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Car factories invest in ‘big data’ to save on maintenance

Automotive News

Car factories have spent years collecting large amounts of data through sensors distributed throughout the entire assembly line. So far, the purpose of this deployment has been limited to tracking production: how many welding points a part has received or how many components enter and exit the lines.

But lately they have taken one step further: to extract data from the inside of the robot arms that manipulate the parts to know its state and to anticipate to problems in its operation.

“If, for example, one PLC is about to fail or is consuming more energy than another on the same line, they can detect and correct it in time,” explains Jorge Pereira, CEO of Keyland. This change of orientation, from production to maintenance, “which is where the fat cost of the sector” is the most recent factories such as those of Mercedes-Benz in Vitoria or Seat in Martorell are doing in big data.

According to a study conducted by Keyland, based on interviews with more than 100 managers and middle managers from eight industries in Spain, automotive leads the implementation of digital technologies in manufacturing processes, among which the big data stands out.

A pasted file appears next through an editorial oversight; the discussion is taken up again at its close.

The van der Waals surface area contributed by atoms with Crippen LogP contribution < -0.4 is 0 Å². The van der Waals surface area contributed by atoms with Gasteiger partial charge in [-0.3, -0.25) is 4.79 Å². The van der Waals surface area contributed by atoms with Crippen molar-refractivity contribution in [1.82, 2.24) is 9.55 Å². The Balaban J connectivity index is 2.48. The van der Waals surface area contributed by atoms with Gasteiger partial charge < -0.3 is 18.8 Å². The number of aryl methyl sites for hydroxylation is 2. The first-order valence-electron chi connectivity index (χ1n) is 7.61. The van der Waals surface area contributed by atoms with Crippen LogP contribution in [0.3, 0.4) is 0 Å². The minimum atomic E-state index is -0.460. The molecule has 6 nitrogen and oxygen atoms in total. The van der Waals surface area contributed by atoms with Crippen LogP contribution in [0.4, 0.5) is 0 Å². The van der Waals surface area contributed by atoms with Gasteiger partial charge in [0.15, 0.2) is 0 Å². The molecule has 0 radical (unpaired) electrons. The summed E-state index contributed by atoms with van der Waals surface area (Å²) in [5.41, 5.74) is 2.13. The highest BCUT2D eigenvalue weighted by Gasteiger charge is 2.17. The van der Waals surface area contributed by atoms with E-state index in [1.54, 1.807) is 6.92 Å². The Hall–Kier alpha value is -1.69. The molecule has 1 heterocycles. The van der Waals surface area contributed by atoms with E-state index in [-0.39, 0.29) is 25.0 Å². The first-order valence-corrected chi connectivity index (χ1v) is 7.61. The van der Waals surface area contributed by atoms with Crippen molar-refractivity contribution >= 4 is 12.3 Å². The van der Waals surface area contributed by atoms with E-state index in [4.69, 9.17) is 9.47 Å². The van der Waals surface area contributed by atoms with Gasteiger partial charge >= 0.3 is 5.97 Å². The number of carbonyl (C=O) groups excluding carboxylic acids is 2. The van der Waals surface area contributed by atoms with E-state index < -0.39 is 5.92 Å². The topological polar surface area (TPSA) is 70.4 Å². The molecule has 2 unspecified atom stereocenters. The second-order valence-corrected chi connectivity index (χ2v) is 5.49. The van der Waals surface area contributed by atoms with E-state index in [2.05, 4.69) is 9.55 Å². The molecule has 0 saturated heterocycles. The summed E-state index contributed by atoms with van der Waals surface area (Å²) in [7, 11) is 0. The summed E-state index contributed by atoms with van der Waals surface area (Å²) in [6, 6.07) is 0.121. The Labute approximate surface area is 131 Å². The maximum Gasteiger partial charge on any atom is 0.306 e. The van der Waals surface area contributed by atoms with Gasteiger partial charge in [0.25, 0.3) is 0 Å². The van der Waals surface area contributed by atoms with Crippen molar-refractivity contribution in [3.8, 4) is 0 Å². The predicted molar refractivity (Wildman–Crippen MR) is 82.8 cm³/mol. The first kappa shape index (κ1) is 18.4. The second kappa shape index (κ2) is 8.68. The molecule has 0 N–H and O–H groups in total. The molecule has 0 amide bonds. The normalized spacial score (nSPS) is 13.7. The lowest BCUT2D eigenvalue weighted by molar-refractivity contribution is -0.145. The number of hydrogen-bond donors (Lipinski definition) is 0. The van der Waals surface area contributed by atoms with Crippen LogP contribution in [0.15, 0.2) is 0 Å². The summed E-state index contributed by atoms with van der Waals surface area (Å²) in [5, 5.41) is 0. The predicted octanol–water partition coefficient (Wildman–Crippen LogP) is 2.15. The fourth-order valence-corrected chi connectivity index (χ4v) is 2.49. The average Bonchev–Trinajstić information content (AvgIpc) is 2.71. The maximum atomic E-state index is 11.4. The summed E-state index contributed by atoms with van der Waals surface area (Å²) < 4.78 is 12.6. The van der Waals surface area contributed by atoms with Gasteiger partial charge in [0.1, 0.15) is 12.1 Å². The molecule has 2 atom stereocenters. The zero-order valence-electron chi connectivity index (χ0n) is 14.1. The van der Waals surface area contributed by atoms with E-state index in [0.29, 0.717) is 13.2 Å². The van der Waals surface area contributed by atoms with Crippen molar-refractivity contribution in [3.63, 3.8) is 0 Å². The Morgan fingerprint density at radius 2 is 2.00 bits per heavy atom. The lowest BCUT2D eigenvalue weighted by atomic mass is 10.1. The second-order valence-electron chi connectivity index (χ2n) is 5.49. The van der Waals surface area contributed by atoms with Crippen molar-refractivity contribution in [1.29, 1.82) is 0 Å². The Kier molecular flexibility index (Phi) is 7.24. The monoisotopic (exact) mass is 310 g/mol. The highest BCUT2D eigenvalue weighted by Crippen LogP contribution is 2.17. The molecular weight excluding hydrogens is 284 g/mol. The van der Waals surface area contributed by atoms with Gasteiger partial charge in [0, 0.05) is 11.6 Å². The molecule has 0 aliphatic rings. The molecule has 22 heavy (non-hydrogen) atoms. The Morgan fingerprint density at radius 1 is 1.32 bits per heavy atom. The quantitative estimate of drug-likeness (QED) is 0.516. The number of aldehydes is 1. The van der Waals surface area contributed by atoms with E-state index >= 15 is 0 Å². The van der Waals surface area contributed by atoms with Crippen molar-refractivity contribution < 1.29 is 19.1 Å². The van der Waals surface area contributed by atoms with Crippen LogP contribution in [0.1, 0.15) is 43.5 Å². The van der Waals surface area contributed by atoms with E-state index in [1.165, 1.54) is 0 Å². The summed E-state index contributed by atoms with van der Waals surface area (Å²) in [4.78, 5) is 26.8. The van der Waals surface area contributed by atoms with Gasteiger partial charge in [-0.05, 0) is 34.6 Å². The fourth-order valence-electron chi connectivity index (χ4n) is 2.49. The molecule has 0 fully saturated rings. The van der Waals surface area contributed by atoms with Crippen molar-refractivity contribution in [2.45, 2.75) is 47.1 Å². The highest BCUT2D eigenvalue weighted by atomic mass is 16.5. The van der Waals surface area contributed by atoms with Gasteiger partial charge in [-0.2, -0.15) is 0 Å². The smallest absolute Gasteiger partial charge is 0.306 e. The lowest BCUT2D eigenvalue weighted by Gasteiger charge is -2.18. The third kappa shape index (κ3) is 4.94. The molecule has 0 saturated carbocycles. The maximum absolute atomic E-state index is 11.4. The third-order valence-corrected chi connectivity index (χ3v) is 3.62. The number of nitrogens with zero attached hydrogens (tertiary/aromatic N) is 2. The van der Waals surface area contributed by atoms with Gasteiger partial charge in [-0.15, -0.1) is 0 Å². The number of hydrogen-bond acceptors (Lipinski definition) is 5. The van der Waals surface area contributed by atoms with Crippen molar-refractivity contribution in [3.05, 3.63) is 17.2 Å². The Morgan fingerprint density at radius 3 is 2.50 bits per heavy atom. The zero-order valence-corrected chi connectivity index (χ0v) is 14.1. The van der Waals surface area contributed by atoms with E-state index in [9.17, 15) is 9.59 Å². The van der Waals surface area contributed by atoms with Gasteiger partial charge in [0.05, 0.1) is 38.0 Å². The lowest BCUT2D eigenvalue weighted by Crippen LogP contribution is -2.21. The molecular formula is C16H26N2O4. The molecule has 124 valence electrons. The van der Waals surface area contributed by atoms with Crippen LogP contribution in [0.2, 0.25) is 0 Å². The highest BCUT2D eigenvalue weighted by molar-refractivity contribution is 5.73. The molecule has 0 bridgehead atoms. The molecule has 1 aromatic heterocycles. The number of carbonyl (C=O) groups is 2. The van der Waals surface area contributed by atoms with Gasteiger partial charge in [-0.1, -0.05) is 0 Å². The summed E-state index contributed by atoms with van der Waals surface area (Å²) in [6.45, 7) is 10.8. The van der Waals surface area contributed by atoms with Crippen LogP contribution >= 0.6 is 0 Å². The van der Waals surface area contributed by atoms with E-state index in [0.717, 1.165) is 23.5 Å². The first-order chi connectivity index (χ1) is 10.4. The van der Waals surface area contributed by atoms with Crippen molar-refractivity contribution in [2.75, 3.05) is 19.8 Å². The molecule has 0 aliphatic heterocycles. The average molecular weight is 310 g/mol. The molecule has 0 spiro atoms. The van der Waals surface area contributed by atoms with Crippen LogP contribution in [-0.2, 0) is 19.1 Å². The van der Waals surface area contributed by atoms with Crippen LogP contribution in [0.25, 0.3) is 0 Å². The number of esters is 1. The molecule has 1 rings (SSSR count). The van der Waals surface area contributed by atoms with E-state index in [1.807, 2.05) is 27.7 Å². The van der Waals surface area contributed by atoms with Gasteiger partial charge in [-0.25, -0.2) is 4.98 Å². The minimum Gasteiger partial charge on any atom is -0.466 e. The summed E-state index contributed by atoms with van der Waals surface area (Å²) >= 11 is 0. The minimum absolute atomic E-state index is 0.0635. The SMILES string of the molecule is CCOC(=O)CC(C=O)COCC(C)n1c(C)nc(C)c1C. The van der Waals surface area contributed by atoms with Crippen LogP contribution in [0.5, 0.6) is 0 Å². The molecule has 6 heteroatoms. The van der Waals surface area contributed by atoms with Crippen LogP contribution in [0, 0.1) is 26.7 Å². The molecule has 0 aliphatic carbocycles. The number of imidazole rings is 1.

In eight years, 60% of sheet metal and paint maintenance operations at Seat will be predictive

The firm, which is part of Antolin Group, attributes the primacy of the industry to its vast experience in the use of robots and a multitude of mechanisms, sensors and software connected to each other. “The 4.0 industry is built on that basis, which in automotive is very standardized and, with that little effort, the brands can launch initiatives of this type,” he maintains.

Bernardo Villazán, director of the Chair in Connected Industry at Pontifical University Comillas ICAI-Icade, recalls that the sector faces a series of very large pressures: costs, globalized competition, changes in market trends and buying habits. “In this highly competitive environment, technologies such as big data and machine learning offer opportunities unthinkable until now,” he says.